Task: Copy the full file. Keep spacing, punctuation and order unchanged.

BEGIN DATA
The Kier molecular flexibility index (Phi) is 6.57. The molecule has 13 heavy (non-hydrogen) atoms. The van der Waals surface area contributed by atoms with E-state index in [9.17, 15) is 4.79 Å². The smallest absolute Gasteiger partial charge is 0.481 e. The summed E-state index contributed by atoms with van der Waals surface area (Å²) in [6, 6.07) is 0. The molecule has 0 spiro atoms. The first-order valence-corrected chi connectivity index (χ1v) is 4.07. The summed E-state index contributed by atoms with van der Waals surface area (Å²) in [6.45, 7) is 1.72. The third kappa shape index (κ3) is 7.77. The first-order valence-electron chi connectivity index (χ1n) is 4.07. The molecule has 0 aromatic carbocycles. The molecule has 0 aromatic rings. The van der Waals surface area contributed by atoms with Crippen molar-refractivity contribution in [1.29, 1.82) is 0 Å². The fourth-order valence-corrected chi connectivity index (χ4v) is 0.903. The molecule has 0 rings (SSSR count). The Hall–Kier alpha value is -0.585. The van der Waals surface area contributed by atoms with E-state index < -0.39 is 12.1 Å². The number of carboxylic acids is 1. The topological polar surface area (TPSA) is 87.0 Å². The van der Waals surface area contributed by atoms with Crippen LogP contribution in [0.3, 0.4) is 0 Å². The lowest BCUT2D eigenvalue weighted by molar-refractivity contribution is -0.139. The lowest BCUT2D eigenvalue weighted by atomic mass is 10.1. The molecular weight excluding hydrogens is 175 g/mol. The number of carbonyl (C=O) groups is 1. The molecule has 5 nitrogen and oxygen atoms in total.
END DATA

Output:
The Kier molecular flexibility index (Phi) is 6.57. The molecule has 13 heavy (non-hydrogen) atoms. The van der Waals surface area contributed by atoms with E-state index in [9.17, 15) is 4.79 Å². The smallest absolute Gasteiger partial charge is 0.481 e. The summed E-state index contributed by atoms with van der Waals surface area (Å²) in [6, 6.07) is 0. The molecule has 0 spiro atoms. The first-order valence-corrected chi connectivity index (χ1v) is 4.07. The summed E-state index contributed by atoms with van der Waals surface area (Å²) in [6.45, 7) is 1.72. The third kappa shape index (κ3) is 7.77. The first-order valence-electron chi connectivity index (χ1n) is 4.07. The molecule has 0 aromatic carbocycles. The molecule has 0 aromatic rings. The van der Waals surface area contributed by atoms with Crippen molar-refractivity contribution in [1.29, 1.82) is 0 Å². The fourth-order valence-corrected chi connectivity index (χ4v) is 0.903. The molecule has 0 rings (SSSR count). The Hall–Kier alpha value is -0.585. The van der Waals surface area contributed by atoms with E-state index < -0.39 is 12.1 Å². The number of carboxylic acids is 1. The topological polar surface area (TPSA) is 87.0 Å². The van der Waals surface area contributed by atoms with Crippen LogP contribution in [0.3, 0.4) is 0 Å². The lowest BCUT2D eigenvalue weighted by molar-refractivity contribution is -0.139. The lowest BCUT2D eigenvalue weighted by atomic mass is 10.1. The molecular weight excluding hydrogens is 175 g/mol. The number of carbonyl (C=O) groups is 1. The molecule has 5 nitrogen and oxygen atoms in total.